The retirements of longtime Sens. Christopher Dodd, D-Conn., and Byron Dorgan, D-N.D., will likely chill the liberal agenda of the Democratic majorities in the House and Senate as they seek to avoid widespread losses in 2010.
Political experts believe the prospect of significant Republican gains in November will leave Democrats divided over what to do next when it comes to passing their biggest legislative priorities, including global warming legislation and an immigration reform bill.
"Obama is going to make the argument that now is the time to act," said University of Virginia political science professor Larry Sabato. "But the congressional Democrats who are threatened are going to be saying, 'Sorry Mr. President, we have given you enough tough votes for this term.' "
The bills Democrats are most likely to abandon in the face of this daunting political landscape are the global warming bill, which would cap carbon emissions and fine those who pollute, and legislation that would make it easier for employees to unionize. Immigration reform, which was already considered unlikely, will also come off the table, political analysts say.
Veteran Democratic strategist Doug Schoen believes that in the short term, Democrats will push hard to pass their health care reform bill, preferably in the coming weeks.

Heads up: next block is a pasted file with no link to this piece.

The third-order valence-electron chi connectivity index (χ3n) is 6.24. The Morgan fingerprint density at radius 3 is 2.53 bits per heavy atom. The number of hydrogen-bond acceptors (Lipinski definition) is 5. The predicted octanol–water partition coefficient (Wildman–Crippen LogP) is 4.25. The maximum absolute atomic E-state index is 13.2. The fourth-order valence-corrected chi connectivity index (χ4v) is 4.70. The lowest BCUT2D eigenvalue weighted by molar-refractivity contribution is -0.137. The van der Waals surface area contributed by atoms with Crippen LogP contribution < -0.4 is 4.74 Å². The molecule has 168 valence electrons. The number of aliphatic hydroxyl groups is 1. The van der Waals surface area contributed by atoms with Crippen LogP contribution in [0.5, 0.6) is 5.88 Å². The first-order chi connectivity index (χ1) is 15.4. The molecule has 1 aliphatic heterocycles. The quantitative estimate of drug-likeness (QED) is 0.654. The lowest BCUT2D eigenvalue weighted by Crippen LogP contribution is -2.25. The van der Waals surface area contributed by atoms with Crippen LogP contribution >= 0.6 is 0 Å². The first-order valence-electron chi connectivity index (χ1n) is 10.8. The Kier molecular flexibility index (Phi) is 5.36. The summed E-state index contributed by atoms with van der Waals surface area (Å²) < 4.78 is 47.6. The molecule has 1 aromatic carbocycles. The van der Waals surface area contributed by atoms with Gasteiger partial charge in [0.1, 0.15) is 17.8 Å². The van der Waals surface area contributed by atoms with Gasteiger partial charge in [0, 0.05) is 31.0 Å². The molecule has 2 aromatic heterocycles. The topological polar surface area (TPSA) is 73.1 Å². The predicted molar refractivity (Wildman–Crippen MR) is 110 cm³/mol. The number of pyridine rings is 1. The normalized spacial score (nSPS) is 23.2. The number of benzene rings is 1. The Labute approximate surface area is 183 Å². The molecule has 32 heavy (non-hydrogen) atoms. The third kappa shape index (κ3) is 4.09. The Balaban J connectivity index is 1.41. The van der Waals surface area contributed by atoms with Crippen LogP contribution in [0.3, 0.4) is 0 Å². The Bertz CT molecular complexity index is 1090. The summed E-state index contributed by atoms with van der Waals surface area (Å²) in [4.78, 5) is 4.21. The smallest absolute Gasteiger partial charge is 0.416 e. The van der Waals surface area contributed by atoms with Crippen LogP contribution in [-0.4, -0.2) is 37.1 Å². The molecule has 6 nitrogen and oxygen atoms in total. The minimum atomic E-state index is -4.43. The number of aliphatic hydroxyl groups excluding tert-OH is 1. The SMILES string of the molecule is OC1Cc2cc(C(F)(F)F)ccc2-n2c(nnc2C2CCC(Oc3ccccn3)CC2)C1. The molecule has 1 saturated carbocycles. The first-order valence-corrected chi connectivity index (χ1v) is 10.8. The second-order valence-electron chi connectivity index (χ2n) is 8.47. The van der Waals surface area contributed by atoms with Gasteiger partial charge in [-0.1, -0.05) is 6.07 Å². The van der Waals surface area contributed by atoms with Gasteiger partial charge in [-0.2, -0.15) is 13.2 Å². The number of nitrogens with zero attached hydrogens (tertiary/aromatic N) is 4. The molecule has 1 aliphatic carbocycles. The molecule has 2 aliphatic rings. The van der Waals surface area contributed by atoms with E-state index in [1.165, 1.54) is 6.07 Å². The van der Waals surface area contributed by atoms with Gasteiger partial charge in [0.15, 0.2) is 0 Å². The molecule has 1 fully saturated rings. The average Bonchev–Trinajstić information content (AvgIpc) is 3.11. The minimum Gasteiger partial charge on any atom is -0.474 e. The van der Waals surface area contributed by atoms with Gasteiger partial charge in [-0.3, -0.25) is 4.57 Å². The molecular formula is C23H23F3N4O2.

"Longer term, they will have to move to the center, otherwise they will face a tsunami," he said.
Experts are predicting gains of 20 seats or more in the House for the GOP. And Dorgan's retirement puts at least nine Senate Democratic seats in reach of Republicans. If those predictions are close to the mark, Democrats in both chambers will have to work with a much smaller majority, which will make it harder, if not impossible, to move their agenda.
Lawmakers may look to Dorgan as a warning sign. The three-term senator watched his once-high poll numbers plummet in recent months as the Democratic health care bill made its way through the Senate.
In a hypothetical matchup with Republican Gov. John Hoeven, Dorgan trailed by 22 points. In the same poll, conducted in December by Rasmussen Reports, 64 percent of voters said they opposed the sweeping Democratic health care reform bill that Dorgan voted for.
The Cook Political Report now lists Dorgan's seat in the "Lean Republican" category.
In the House, there has been a string of Republican and Democratic retirements, but it is the GOP that stands to gain in 2010, according to election analysis data. The Democrats who are calling it quits are vulnerable moderates from districts that lean Republican.
There are many more politically vulnerable House Democrats who have been unwilling to sacrifice their jobs by voting for legislation that is unpopular with their constituents. That isn't likely to change.
"There are still a core group of Democrats here who are not suddenly going to lay down and roll over because of Democratic retirements," political analyst Stu Rothenberg said. "If anything, it will only enhance their position, and leaders will have to find a way to pass bills."